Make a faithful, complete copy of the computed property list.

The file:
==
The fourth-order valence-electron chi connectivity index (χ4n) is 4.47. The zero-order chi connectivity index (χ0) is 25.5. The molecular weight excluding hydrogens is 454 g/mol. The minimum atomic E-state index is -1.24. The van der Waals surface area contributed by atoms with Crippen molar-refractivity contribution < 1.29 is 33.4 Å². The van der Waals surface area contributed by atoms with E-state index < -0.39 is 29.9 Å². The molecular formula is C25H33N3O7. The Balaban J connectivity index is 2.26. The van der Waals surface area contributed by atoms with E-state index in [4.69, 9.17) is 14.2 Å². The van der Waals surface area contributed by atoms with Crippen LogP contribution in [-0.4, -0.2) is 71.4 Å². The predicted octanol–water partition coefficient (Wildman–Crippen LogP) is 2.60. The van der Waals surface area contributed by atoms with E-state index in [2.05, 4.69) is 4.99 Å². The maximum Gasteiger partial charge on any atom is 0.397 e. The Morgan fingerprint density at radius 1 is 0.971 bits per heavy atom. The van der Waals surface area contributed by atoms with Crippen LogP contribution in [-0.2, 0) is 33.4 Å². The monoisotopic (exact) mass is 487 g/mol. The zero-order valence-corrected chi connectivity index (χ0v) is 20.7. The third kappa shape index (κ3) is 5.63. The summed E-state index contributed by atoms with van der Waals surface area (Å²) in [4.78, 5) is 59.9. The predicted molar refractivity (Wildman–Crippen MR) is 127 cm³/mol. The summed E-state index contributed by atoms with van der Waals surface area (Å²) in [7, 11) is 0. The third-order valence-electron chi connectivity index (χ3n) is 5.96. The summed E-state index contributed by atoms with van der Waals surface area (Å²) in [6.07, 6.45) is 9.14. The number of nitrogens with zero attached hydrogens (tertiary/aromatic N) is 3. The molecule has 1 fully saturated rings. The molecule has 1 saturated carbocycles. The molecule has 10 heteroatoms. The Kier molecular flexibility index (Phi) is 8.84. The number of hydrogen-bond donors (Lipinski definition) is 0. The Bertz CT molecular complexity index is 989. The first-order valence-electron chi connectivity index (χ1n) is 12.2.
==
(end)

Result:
The fourth-order valence-electron chi connectivity index (χ4n) is 4.47. The zero-order chi connectivity index (χ0) is 25.5. The molecular weight excluding hydrogens is 454 g/mol. The minimum atomic E-state index is -1.24. The van der Waals surface area contributed by atoms with Crippen molar-refractivity contribution < 1.29 is 33.4 Å². The van der Waals surface area contributed by atoms with E-state index < -0.39 is 29.9 Å². The molecular formula is C25H33N3O7. The Balaban J connectivity index is 2.26. The van der Waals surface area contributed by atoms with E-state index in [4.69, 9.17) is 14.2 Å². The van der Waals surface area contributed by atoms with Crippen LogP contribution in [-0.4, -0.2) is 71.4 Å². The predicted octanol–water partition coefficient (Wildman–Crippen LogP) is 2.60. The van der Waals surface area contributed by atoms with E-state index in [2.05, 4.69) is 4.99 Å². The maximum Gasteiger partial charge on any atom is 0.397 e. The Morgan fingerprint density at radius 1 is 0.971 bits per heavy atom. The van der Waals surface area contributed by atoms with Crippen LogP contribution in [-0.2, 0) is 33.4 Å². The monoisotopic (exact) mass is 487 g/mol. The zero-order valence-corrected chi connectivity index (χ0v) is 20.7. The third kappa shape index (κ3) is 5.63. The summed E-state index contributed by atoms with van der Waals surface area (Å²) in [4.78, 5) is 59.9. The predicted molar refractivity (Wildman–Crippen MR) is 127 cm³/mol. The summed E-state index contributed by atoms with van der Waals surface area (Å²) in [7, 11) is 0. The third-order valence-electron chi connectivity index (χ3n) is 5.96. The summed E-state index contributed by atoms with van der Waals surface area (Å²) in [6.07, 6.45) is 9.14. The number of nitrogens with zero attached hydrogens (tertiary/aromatic N) is 3. The molecule has 1 fully saturated rings. The molecule has 1 saturated carbocycles. The molecule has 10 heteroatoms. The Kier molecular flexibility index (Phi) is 8.84. The number of hydrogen-bond donors (Lipinski definition) is 0. The Bertz CT molecular complexity index is 989. The first-order valence-electron chi connectivity index (χ1n) is 12.2.